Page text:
I watch several of this city’s mega-churches build youth centers and hold fund-raisers to send missionaries to places abroad, and I instantly dislike them. I know the poor will always be with us. Jesus never instructed us to fix this problem, only to feed the poor, and take care of the orphans and widows. Somehow, churches today have decided that throwing good money at people who might never be able to get their act together enough to get a house with utilities on and a car in the driveway, or God forbid, tithe,  is just a waste of money. By having this attitude, they have missed a very valuable lesson we learn from our poor people. We learn how to administer grace, like the grace we ourselves receive from the Lord.

Grace. Giving something away to those who have not earned it, and expecting nothing in return. We want a return on our kindness, and that defeats the purpose of our mission to help the poor.  A good percentage of these people will remain homeless until they die. That is just the sad fact about people who can’t cope with what life has offered them, and it was never our place to judge them, or to change them. We are only to serve them and to share with them the true Author of our good works. That is all.

I believe we are only going to be able to address the poverty of these souls,  if we first try to Latern_Homeless_Shelterease some of the physical distress these people are in. Handing a cute cartoon booklet to a guy who is wearing the only clothes he owns is stupid and worthless, and frankly insulting to everyone involved.

Maybe it makes the church feel all warm and fuzzy thinking they’ve done their part to draw in the harvest, but the fall-out to Christianity’s reputation from that particular exercise feels bitter to me.

What does that man or woman think about a God whose followers handed them a pamphlet and not a little food? I just want to scream, “Hey, Members of the Elite Clubs of God. If you aren’t going to help the Christians who are working on the front lines of this war for souls, at least don’t make things worse!”

I work with an exceptionally empathetic set of people who daily treat those people society deems less valuable than the rest of us with dignity, respect, and just the right amount of tough love. Make no mistake, you simply must have a heart for the poor to work in the part of this city that we do. It is dangerous, and we are constantly reminded of that.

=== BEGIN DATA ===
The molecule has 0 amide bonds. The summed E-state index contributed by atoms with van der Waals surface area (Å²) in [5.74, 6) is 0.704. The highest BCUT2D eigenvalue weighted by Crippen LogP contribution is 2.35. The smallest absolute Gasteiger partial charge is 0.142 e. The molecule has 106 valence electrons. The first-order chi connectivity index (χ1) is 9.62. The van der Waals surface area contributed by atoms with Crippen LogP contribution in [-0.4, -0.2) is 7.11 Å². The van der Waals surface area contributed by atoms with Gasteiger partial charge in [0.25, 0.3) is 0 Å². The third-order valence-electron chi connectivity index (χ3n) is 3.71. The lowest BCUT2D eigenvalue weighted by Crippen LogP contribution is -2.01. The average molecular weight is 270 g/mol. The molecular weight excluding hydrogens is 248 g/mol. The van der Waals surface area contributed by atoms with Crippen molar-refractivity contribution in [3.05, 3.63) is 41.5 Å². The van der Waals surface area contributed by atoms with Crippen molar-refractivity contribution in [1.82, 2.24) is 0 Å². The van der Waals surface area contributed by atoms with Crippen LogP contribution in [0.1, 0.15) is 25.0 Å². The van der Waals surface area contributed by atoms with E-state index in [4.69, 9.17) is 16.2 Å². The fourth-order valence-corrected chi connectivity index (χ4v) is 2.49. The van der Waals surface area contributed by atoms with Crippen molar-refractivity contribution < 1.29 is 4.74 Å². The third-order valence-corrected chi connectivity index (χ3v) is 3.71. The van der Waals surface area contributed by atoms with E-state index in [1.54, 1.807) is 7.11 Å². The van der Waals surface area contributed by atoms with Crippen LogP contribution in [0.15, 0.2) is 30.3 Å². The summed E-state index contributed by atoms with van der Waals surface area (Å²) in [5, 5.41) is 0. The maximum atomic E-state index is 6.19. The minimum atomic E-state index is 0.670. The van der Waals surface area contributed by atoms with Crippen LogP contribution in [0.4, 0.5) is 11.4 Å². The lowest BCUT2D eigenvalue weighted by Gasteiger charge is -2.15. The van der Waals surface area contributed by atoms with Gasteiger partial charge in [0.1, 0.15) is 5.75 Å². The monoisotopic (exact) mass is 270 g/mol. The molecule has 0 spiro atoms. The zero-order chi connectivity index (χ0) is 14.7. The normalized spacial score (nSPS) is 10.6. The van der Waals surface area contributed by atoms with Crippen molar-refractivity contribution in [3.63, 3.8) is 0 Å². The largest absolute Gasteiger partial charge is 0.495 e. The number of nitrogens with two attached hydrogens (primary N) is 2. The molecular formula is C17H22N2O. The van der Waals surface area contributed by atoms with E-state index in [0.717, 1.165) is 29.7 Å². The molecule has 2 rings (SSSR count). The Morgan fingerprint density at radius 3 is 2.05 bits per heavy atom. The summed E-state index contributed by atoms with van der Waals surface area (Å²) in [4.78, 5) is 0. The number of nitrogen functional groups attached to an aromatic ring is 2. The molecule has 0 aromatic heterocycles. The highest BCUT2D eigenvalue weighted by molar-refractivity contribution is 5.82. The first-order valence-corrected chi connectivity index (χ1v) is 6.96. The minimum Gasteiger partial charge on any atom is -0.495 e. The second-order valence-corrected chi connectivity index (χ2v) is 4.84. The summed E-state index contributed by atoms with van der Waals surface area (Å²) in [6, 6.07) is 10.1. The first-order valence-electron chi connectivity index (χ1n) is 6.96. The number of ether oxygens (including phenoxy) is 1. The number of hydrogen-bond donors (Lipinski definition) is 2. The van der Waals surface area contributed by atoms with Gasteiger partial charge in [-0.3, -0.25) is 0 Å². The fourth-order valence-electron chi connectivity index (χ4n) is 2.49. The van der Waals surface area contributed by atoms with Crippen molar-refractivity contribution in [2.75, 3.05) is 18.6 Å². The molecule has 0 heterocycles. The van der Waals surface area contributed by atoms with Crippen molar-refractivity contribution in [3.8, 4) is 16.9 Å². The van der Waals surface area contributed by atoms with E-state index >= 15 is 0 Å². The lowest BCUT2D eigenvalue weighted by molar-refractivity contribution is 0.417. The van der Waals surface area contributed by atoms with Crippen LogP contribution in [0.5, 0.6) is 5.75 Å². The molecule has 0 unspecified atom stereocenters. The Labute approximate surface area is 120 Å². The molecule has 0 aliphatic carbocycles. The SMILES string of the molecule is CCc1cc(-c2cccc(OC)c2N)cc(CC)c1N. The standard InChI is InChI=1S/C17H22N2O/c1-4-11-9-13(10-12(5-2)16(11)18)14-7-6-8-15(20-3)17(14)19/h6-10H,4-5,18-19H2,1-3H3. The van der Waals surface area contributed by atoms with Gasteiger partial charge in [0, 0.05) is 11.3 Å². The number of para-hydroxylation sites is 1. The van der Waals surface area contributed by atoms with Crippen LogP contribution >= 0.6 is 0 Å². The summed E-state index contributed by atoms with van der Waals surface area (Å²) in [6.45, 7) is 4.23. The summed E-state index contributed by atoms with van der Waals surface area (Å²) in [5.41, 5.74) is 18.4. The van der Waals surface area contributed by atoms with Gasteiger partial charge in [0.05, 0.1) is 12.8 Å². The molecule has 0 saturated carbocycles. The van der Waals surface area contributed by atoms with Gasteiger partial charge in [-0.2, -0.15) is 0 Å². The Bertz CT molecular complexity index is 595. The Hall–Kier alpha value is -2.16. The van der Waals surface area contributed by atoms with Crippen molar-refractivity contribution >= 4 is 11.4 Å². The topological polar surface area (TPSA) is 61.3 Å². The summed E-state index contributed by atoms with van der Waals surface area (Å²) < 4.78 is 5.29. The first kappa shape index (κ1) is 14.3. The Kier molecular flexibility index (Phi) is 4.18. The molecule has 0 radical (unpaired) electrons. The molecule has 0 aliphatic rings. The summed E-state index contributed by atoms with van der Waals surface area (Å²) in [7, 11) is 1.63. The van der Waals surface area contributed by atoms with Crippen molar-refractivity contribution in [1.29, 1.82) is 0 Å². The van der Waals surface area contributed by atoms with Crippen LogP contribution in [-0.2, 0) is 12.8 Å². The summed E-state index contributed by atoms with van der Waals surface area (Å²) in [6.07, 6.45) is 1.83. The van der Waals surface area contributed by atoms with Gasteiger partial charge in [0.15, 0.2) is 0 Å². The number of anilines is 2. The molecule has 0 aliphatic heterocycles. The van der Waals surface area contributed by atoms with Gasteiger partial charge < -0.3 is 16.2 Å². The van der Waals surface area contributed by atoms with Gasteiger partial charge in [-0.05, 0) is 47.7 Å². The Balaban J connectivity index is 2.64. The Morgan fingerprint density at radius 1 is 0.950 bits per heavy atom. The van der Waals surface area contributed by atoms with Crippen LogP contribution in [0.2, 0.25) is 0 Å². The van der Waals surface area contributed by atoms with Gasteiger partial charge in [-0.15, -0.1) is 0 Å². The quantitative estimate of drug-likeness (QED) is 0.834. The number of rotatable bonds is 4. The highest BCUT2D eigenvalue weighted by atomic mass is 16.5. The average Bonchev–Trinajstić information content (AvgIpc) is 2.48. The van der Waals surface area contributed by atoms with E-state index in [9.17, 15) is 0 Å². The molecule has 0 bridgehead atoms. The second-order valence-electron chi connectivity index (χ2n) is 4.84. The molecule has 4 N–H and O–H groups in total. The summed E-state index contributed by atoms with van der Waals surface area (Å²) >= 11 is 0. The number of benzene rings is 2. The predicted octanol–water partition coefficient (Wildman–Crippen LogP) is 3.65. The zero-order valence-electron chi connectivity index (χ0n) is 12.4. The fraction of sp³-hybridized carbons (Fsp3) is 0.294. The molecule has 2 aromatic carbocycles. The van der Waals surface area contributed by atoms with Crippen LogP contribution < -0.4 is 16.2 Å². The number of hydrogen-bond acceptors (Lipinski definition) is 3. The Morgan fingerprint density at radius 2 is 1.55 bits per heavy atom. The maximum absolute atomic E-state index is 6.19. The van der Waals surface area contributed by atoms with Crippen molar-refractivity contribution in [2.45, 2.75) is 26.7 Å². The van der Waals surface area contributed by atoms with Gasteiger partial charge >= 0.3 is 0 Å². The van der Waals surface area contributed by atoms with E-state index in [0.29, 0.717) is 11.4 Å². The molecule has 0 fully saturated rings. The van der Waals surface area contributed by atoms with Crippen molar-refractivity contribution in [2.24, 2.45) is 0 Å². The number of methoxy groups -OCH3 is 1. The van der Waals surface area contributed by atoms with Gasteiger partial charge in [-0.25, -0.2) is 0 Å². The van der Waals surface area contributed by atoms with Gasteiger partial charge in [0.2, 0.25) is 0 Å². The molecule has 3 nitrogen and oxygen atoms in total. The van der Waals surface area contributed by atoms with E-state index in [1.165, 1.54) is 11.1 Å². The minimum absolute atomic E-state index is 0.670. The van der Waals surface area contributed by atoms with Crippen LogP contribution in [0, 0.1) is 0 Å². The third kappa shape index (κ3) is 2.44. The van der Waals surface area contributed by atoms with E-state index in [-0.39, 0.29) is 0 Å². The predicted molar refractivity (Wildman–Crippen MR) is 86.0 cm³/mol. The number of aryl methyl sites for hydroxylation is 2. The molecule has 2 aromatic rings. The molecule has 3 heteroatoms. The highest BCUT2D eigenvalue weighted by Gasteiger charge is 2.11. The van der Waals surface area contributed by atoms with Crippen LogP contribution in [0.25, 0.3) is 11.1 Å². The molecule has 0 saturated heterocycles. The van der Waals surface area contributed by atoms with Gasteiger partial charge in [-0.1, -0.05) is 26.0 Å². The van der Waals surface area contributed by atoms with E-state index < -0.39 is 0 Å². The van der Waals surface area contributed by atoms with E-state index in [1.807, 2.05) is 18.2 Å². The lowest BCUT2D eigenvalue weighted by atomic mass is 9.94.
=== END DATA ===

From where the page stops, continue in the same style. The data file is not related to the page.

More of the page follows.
A lot of my co-workers are Christians like myself, but a number of them are not as far as I can tell. And yet, I often see these “unsaved” people acting more Christ-like than a lot of the church members I know. We all, saved and unsaved alike, work hard to find some way to help those less fortunate than us. Time after time, I see mercy poured out on people who my finite amount of mercy and compassion would have long been finished with. Yet, their wells of compassion, mercy and kindness seem to go so much deeper than mine.

I am both shamed and reminded of just how much mercy my own life requires from God daily, and even more beautiful, how He often uses those people to instruct me who the church refuses to accept among their ranks, like the homosexuals and the drug addicts.

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I would emphasize for everyone today, we are going to be judged by the amount of mercy we’ve shown others.

What you do to the least of these is what you are doing to Jesus, as well. We all will reap what we have sown, and all the stupid sermons in the world about how we can act in whatever manner we see fit with only the loss of some vague reward system in the sky as our only consequence is just plain stupid. The child that the Lord loves, He disciplines. I get my proverbial butt spanked all the time. Do you?

Remember that next time you pointedly refuse to look at the shaky, dirty man holding up his cardboard sign at an intersection. I hope you feel ashamed when you find yourself justifying your lack of giving by deciding he looks healthy enough to get a job, or his obvious addiction has landed him where he is, and as such, he isn’t your problem. Obviously, he’s reaping what he sowed.

He is your problem. He is my problem. His poverty, and what he did right or wrong that lead up to that moment, is not our problem.

We are told to give until it hurts weekly by our church management when they collect tithes. Where is that same consistency and urgence when it comes to helping our fellow man? Do you give to others enough to have some impact on your own life? If you don’t, you should.

People were made in the image of God, and this includes those who have slipped so far down the social ladder, they’ve become homeless. Their worth is no greater, nor is it less than, anyone else’s in the Lord’s eyes. How we treat those less fortunate will be seen by the Lord.

His love and mercy is poured out on those very souls who deserve it the least but will value it the most. We’d better do the same, or we have no right to call Him our father.

~ Bird